Driving Blind: This Headset Lets You Drive in a Car Without Windows
The Honeywell 360 Display combines camera and sensor data to create a "360 view dome" inside a vehicle, letting drivers see the road even if the windows are blacked out.
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Claire Reilly was a video host, journalist and producer covering all things space, futurism, science and culture. Whether she's covering breaking news, explaining complex science topics or exploring the weirder sides of tech culture, Claire gets to the heart of why technology matters to everyone. She's been a regular commentator on broadcast news, and in her spare time, she's a cabaret enthusiast, Simpsons aficionado and closet country music lover. She originally hails from Sydney but now calls San Francisco home.
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Webby Award Winner (Best Video Host, 2021), Webby Nominee (Podcasts, 2021), Gold Telly (Documentary Series, 2021), Silver Telly (Video Writing, 2021), W3 Award (Best Host, 2020), Australian IT Journalism Awards (Best Journalist, Best News Journalist 2017)
It's like something out of a James Bond film: You climb into a car with no windows, but you can still see the entire world around you from the driver's seat.
That's the promise of the Honeywell 360 Display, a mixed-reality headset that combines data from sensors and cameras installed on a vehicle to give you a full view of your surroundings, even if you have low or no visibility.
The brainchild of Honeywell Aerospace, the headset was designed for military vehicles where visibility might be low -- think armored cars or off-road vehicles driving in dangerous environments. But the tech is designed to be "sensor agnostic," meaning it can be retrofitted to virtually any vehicle.
"It's taking sensor inputs from cameras, speed indicators -- pretty much anything that can be displayed or that has a sensor on the vehicle -- and it's feeding that into our display," said Julie Heck, Honeywell's senior director for product management.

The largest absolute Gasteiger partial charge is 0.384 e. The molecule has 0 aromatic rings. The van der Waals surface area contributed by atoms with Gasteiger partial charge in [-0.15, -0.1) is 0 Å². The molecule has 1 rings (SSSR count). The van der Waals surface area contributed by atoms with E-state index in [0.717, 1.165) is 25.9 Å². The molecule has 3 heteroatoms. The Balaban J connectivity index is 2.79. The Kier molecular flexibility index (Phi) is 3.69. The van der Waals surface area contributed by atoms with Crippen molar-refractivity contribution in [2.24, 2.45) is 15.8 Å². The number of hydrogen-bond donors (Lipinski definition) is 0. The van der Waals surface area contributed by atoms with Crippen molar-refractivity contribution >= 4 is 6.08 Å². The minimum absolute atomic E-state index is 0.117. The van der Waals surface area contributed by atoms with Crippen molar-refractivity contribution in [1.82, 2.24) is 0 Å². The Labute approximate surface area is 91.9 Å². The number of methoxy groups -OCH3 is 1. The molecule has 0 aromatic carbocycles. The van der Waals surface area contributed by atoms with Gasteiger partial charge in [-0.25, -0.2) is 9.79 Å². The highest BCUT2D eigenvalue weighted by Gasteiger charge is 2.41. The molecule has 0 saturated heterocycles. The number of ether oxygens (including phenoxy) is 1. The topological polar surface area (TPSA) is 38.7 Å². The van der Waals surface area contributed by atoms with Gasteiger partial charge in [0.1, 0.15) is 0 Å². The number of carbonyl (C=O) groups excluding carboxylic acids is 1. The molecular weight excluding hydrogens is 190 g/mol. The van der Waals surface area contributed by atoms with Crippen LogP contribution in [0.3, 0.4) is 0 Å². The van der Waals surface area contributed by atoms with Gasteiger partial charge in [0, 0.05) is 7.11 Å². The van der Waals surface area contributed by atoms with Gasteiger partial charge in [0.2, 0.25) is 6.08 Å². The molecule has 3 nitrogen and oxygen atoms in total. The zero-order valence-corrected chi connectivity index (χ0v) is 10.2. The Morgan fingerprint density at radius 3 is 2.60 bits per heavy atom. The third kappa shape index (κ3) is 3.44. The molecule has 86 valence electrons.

"We're really creating a 360-degree virtual view dome. So everything's blacked out, but you're sitting in the car and you can drive it. Basically it feels like you're driving in a convertible."
The 360 Display was originally developed in an early prototype version for DARPA's Ground X-Vehicle Technologies program in 2018. That iteration used physical screens and head-tracking technology and was installed in a jury-rigged all-terrain vehicle with a covered-over canopy. According to DARPA, drivers using the prototype in the blacked-out ATV were able to drive through a test course in "roughly the same time" as those driving a normal ATV.
After that early prototype, Honeywell refined the technology and reduced the display from a full setup of physical screens down to a single headset with a flip down visor. The company tested the 360 Display in a Hummer H1, fitted out with sensors, cameras and infrared night vision that all fed into the display. Rather than looking out the window or at screens in front of the wheel, the driver in the Hummer sees a stereoscopic view of the world outside the car, overlaid with things like speed, topography and distance to landmarks.
The system also creates a top-down "drone view" of the vehicle in the context of its surroundings. And according to Heck, if a vehicle has cameras mounted underneath it, "you can actually look down through the floorboard and see the ground."
Though Honeywell is currently developing the 360 Display for military ground vehicles, it's already eyeing other use cases, like mining, firefighting and construction -- anywhere a driver needs to "move safely in a low visibility or hazardous environment."
The company also says there are applications in shipping (where sonar could be fed in to show underwater hazards) or aviation. In a future where airspace becomes more congested with drones and autonomous electric vertical takeoff and landing vehicles, or EVTOLs, the 360 Display could allow human pilots to safely navigate the skies and know the exact distance and location of other aircraft.
And according to Heck, this display could make life on the road easier for regular drivers.
"It absolutely could be adapted to consumer vehicles. You put on a visor, or maybe someday in the future a pair of glasses, and you can have your speedometer, your navigation, your stereo controls ... right in your field of view."